The Higher They Rise the Farther They Fall
There are so many things wrong with the college admissions scandal, FBI code name ‘Varsity Blues’, that has ensnarled the elite. If your run-of-the-mill ethically-questionable $2.5 million donation to Harvard by Jared Kushner’s father wasn’t enough, parents photoshopping their kids faces on athletes for guaranteed admissions is the bulls-eye of moral decrepitude. And an activity that will send many of these parents to jail.
What Sets Kids up for Success?
We know the story and idea of hundreds of parents participating in a corrupt scheme is terrible. So instead of rehashing the obvious, we decided to ask our network for their thoughts on the bigger question of kids and college success. What really matters? What will set our children apart? How can our kids succeed in the world that places so much value on being associated with the right ‘brand’ of school?
Here’s what we heard:
Ah, a little nod to Melania Trump’s campaign there! But actually, in this case, the slogan has solid meaning. Our kids need to go to a school that will make them the best at something. That should be obvious, but somehow we’ve come to believe that simply having attended a competitive school is some sort of golden ticket. Many of our peers who are the most questioning of this notion are those with Ivy League degrees themselves. A friend with a BA in art history, for instance, told us that she felt as if going to a good school was not enough. She had given such little thought to her major at a time when just having a liberal arts education was much lauded. But it didn’t amount to much professionally or financially.
In an age of constant advancement and change, sending our children to the place where they will learn the most is what’s right. And what is considered ‘the best’ is a much bigger playing field today. For instance, of the top 50 global physics BA programs, quite a few are state universities, not just Ivies.
Have a Side Hustle
There is a lot of talk about ‘side hustles’ as they relate today’s workforce. It seems to go something like ‘hey I’m an accountant by day and my side hustle is as a social media influencer’. But, actually, this is an important one for parents to consider. Our children are entering a world where they won’t just have multiple careers in succession; they will have multiple jobs all at once.
A study by Adobe (found in the link above) suggests that having a second job (or more) can make one happy. Seventy-eight percent of those surveyed who reported ‘moonlighting’ were notably happier than their peers. As the notion of working has become increasingly flexible it’s not surprising that people would also embrace the structure and security of a ‘regular job’. Being entrepreneurial can come at high risk, so good sometimes to keep on the side. And for our kids this will mean encouraging them to pursue multiple skills and passions at once.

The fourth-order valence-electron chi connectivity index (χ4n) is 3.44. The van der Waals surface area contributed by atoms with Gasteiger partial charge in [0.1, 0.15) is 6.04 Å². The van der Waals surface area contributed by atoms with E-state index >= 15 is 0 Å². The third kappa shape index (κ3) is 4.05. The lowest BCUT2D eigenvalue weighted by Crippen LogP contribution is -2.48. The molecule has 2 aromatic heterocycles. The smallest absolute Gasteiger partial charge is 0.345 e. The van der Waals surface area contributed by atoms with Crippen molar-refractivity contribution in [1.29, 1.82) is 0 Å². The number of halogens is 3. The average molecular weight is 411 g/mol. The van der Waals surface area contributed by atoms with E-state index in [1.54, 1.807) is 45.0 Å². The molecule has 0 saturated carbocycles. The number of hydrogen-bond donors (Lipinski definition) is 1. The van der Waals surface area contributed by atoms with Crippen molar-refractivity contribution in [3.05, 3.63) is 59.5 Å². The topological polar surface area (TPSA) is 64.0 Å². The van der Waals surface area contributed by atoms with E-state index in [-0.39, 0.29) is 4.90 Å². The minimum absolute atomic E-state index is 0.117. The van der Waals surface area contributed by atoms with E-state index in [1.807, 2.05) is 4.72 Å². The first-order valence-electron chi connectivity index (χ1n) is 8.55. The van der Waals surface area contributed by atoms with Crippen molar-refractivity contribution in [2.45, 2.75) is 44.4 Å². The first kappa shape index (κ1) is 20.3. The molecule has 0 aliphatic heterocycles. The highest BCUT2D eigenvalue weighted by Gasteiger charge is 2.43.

The Power of Both Sides of The Brain
A fellow GenXer reminded us of how we were encouraged to study humanities OR science. You could even swap out a math requirement for an art one at elite schools in the 80s and 90s. But isn’t there a continuum between the two areas? This Cambridge University 1959 lecture by chemist and writer CP Snow lays out the argument brilliantly. Elite education in one skill is detrimental to advancement of all. And while not much has changed, it’s something to consider as we prep our children for success. And it’s, again, a reminder that we need to focus on what children learn not just where. Brains needing to fire on all cylinders need lighting from many places.
Light a Fire in the Belly
One of our favorite parenting books is The Self-Driven Child: The Science and Sense of Giving Your Kids More Control Over Their Lives by
Commit to Lifelong Learning
If you want to read more about where the world of work is going, forget the college admissions scandal and instead read this World Economic Forum 2016 report. It’s called the ‘Future of Jobs: Employment, Skills, and WorkForce Strategy for the Fourth Industrial Revolution.’ The 167 pages of wisdom should be key reading for all of us. But especially as you panic about your child’s future, consider this (heard before but worth repeating):
In many industries and countries, the most in-demand occupations or specialties did not exist 10 or even five years ago, and the pace of change is set to accelerate. By one popular estimate, 65% of children entering primary school today will ultimately end up working in completely new job types that don’t yet exist.1 In such a rapidly evolving employment landscape, the ability to anticipate and prepare for future skills requirements, job content and the aggregate effect on employment is increasingly critical for businesses, governments and individuals in order to fully seize the opportunities presented by these trends—and to mitigate undesirable outcomes. (World Economic Forum, ‘Future of Jobs: Employment, Skills, and WorkForce Strategy for the Fourth Industrial Revolution’)
And with the inability to know what the future holds it is sad to think, for some, like actress Felicity Huffman, we do know that it will likely mean jail. That’s not the type of sacrifice any parent should be making to get their kids into college.